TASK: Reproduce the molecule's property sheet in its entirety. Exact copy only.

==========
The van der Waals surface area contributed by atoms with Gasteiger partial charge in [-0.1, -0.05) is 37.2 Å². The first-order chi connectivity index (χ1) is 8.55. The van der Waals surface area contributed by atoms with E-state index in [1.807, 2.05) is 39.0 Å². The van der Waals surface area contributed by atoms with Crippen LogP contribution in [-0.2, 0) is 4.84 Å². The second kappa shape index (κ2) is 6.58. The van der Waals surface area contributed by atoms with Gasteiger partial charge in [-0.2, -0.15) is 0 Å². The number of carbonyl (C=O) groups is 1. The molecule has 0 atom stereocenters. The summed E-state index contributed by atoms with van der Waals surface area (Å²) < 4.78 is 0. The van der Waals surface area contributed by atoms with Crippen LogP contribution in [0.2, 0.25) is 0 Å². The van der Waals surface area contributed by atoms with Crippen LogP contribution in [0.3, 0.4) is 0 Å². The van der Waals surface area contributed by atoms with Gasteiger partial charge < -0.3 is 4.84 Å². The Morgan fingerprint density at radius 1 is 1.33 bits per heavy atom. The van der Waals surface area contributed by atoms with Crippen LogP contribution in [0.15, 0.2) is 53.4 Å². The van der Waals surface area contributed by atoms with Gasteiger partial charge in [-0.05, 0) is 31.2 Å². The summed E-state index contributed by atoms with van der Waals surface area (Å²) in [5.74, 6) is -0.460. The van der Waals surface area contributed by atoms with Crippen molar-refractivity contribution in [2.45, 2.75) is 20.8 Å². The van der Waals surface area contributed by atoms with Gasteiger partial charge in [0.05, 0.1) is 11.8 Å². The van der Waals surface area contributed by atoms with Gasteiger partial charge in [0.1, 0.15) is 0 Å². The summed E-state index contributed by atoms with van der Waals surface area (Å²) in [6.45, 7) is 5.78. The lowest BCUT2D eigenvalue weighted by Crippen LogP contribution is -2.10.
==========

The van der Waals surface area contributed by atoms with Gasteiger partial charge in [-0.1, -0.05) is 37.2 Å². The first-order chi connectivity index (χ1) is 8.55. The van der Waals surface area contributed by atoms with E-state index in [1.807, 2.05) is 39.0 Å². The van der Waals surface area contributed by atoms with Crippen LogP contribution in [-0.2, 0) is 4.84 Å². The second kappa shape index (κ2) is 6.58. The van der Waals surface area contributed by atoms with Gasteiger partial charge in [-0.2, -0.15) is 0 Å². The number of carbonyl (C=O) groups is 1. The molecule has 0 atom stereocenters. The summed E-state index contributed by atoms with van der Waals surface area (Å²) < 4.78 is 0. The van der Waals surface area contributed by atoms with Crippen LogP contribution in [0.2, 0.25) is 0 Å². The van der Waals surface area contributed by atoms with Crippen LogP contribution in [0.3, 0.4) is 0 Å². The van der Waals surface area contributed by atoms with Gasteiger partial charge < -0.3 is 4.84 Å². The Morgan fingerprint density at radius 1 is 1.33 bits per heavy atom. The van der Waals surface area contributed by atoms with Crippen LogP contribution in [0.15, 0.2) is 53.4 Å². The van der Waals surface area contributed by atoms with Gasteiger partial charge in [-0.05, 0) is 31.2 Å². The summed E-state index contributed by atoms with van der Waals surface area (Å²) in [5.74, 6) is -0.460. The van der Waals surface area contributed by atoms with Crippen molar-refractivity contribution in [2.45, 2.75) is 20.8 Å². The van der Waals surface area contributed by atoms with Gasteiger partial charge in [0.05, 0.1) is 11.8 Å². The van der Waals surface area contributed by atoms with Gasteiger partial charge in [0.1, 0.15) is 0 Å². The summed E-state index contributed by atoms with van der Waals surface area (Å²) in [6.45, 7) is 5.78. The lowest BCUT2D eigenvalue weighted by Crippen LogP contribution is -2.10.